Author Topic: Big ol' Canoe Rack  (Read 1114 times)

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Offline awdriven

  • Posts: 288
Big ol' Canoe Rack
« on: October 07, 2017, 02:25 PM »
Just about ready to finalize the design and start ordering materials. I plan to add a little more flair to the design with some curves cut into the rafter supports, tapering the boat supports a bit, etc, just to make it look a little nicer.

I've also been wanting to try cedar shingles, so I think that's what I will use on top of the spaced sheathing I have in the model right now.

What say the group about using 14mm dominoes for the joinery of the rafters to the ridge board, rafters to the rafter supports and rafter supports to the upper trestle? Any other design feedback or concerns? It's about 18 feet long and 8 feet wide. I'm wondering if this may be a magnet for birds looking for a place to nest.

Materials would be mostly 2x4 and 2x6 cedar with 1x and 4x in some places.




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Offline Rob-GB

  • Posts: 1017
Re: Big ol' Canoe Rack
« Reply #1 on: October 08, 2017, 12:03 PM »
The Domino joint idea sounds good for locating and adding some shear protection but would need some mechanical help by way of counterbored lag screws or similar. The counter bored holes can be plugged with Cedar pellets or dowels.
Not knowing where in the USA you are I cannot say how well the design will stand up to weather.
My gut instinct is that in an area where heavy snowfall is likely then the central support system as shown may cause roof failure due to snow loading.
That said, I love the whole design idea and as a keen paddler, would be quite envious of anyone who had such a place to store their canoes or kayaks.  [smile]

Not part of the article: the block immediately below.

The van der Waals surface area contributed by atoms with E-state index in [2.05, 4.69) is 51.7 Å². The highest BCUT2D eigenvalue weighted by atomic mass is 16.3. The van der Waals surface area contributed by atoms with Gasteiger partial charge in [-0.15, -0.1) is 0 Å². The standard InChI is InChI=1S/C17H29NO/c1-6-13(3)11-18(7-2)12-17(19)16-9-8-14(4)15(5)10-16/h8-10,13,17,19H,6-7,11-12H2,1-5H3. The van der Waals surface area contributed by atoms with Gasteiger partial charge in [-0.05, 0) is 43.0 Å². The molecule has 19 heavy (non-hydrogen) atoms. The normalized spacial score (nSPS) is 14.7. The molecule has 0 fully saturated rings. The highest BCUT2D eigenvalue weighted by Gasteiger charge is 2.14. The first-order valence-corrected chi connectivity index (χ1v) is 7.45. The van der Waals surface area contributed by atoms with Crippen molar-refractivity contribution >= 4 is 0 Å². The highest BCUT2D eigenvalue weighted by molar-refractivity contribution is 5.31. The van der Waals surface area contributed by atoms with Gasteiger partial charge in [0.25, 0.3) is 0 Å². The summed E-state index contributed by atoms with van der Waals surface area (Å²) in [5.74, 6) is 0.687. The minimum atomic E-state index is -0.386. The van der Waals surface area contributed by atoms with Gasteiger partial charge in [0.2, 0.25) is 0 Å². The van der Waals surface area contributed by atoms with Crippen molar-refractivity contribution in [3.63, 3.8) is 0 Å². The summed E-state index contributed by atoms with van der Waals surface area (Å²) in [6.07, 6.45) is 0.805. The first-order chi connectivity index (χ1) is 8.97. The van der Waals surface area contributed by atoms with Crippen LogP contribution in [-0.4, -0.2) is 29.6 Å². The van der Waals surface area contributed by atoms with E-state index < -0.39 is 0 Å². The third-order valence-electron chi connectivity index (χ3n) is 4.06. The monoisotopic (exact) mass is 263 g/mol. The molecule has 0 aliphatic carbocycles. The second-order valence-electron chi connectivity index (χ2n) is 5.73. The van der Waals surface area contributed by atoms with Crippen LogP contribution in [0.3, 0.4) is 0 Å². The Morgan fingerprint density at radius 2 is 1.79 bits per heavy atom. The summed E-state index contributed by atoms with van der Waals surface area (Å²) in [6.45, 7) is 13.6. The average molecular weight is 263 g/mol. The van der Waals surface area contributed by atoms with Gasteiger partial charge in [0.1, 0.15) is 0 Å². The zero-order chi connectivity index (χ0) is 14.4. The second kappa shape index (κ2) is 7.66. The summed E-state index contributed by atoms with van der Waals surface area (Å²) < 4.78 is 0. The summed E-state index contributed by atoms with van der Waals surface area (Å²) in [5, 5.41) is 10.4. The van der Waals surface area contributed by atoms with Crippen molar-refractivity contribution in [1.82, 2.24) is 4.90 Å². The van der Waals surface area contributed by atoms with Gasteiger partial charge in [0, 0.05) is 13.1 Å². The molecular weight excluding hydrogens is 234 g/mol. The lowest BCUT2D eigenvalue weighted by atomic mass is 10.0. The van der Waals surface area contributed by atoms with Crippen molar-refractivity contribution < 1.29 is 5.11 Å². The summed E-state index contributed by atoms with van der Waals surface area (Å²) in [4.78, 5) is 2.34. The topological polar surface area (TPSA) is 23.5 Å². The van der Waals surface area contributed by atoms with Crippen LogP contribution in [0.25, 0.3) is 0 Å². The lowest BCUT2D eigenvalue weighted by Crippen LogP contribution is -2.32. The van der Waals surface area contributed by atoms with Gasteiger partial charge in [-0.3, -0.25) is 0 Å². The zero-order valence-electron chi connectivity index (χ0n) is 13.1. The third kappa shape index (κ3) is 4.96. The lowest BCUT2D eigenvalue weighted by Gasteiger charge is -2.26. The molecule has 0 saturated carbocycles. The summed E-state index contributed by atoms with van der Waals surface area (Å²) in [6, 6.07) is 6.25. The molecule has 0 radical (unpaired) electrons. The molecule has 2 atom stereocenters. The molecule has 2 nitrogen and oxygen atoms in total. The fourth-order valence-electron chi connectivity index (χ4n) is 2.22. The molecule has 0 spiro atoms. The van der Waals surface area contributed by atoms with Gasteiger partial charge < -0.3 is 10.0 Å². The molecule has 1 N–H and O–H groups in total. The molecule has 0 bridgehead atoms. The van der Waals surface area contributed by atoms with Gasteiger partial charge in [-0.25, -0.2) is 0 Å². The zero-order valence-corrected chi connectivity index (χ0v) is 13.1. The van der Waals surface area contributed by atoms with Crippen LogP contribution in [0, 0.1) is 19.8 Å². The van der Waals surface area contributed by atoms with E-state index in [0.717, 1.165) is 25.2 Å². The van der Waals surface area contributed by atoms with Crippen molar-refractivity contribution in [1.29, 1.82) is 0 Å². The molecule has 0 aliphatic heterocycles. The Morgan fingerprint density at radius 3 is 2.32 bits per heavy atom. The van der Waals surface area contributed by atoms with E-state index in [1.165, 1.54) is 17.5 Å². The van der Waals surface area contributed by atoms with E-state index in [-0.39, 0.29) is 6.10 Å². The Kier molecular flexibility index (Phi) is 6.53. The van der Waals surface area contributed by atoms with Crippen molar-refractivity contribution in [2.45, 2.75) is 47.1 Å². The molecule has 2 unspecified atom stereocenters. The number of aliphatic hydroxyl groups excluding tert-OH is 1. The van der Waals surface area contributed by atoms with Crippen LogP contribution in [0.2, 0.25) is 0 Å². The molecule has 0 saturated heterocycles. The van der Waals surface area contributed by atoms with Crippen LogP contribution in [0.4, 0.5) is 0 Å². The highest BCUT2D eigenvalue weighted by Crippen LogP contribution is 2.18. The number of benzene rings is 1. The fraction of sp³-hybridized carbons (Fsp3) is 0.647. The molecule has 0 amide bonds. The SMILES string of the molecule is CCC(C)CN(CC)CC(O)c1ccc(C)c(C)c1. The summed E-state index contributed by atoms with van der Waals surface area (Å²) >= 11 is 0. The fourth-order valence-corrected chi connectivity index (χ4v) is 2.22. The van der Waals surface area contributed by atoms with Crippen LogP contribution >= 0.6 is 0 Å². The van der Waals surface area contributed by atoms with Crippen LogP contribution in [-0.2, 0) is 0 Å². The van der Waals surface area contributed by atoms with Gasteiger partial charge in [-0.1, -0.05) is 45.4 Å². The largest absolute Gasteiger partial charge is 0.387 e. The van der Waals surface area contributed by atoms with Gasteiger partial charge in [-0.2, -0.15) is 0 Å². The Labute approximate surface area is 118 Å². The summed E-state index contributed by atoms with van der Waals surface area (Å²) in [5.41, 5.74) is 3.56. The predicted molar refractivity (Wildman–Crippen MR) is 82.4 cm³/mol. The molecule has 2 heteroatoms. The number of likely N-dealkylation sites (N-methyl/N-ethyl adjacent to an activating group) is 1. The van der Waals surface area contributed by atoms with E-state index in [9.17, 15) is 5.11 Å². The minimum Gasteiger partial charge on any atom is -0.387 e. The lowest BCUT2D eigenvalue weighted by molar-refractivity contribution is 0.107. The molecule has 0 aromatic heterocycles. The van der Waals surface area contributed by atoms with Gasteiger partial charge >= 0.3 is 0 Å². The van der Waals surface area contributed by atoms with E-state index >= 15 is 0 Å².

Rob.
Problem? No such thing! Only a solution waiting to be found:- RJ

"A $2 guppy swims......" Deke

Offline RobBob

  • Posts: 1164
Re: Big ol' Canoe Rack
« Reply #2 on: October 08, 2017, 12:08 PM »
If I may make one suggestion, you may want to incorporate something from which to hang wet gear such as life jackets, helmets, clothes, paddles, etc...

Otherwise, that is a very attractive design.  Please take some build pics.

Offline awdriven

  • Posts: 288
Re: Big ol' Canoe Rack
« Reply #3 on: October 08, 2017, 04:00 PM »
Thanks for the recommendations, guys! I was thinking just the same thing, Rob. It would be great to have a covered place to hang wet PFDs and other gear to dry.

I'll look into the fastening some more. I was a little concerned about pull-out resistance just using dominoes at the top.

This is going to be in New Jersey. We get snow, but not massive amounts of it. I scaled this design up from a smaller one I saw elsewhere and it didn't originally have diagonal braces at the bottom of the legs. I added those. I'm also planning on adding some eye bolts and turnbuckles between the bottom boat supports and the legs at the bottom, to help add strength. I'm also kicking around the idea of some removable braces that would tie in with the roof and could be slipped in before the snow falls and removed in the spring.

Thanks for the feedback!

Offline c_dwyer

  • Posts: 111
Re: Big ol' Canoe Rack
« Reply #4 on: October 08, 2017, 09:06 PM »
@awdriven - Very nice design.

Another possible suggestion, is to either raise the center arm up a little bit to conform to the middle portion of your canoe rails (if stored upside down), or have some shims handy.  My guess is that with the placement of the canoe on the outer arms, there would be an inch or two of freeboard left in the center.  Maybe set the height of the outer arms, put the canoe in place, and then figure out how high your center arms need to be.

Just a thought...

Offline Gregor

  • Posts: 541
Re: Big ol' Canoe Rack
« Reply #5 on: October 09, 2017, 01:26 AM »
I would design the internal roof supports as triangular (replace the two arm pieces to the middle center support with one-piece through horizontal ones) and have base of it rest on the middle support instead of connecting into it. Just add two kerfs at the bottom to register over the two boards that form the lower certral horizontal roof support to keep the roof from tilting (as the center of the triangles bases then can't slide sidewards on the central support).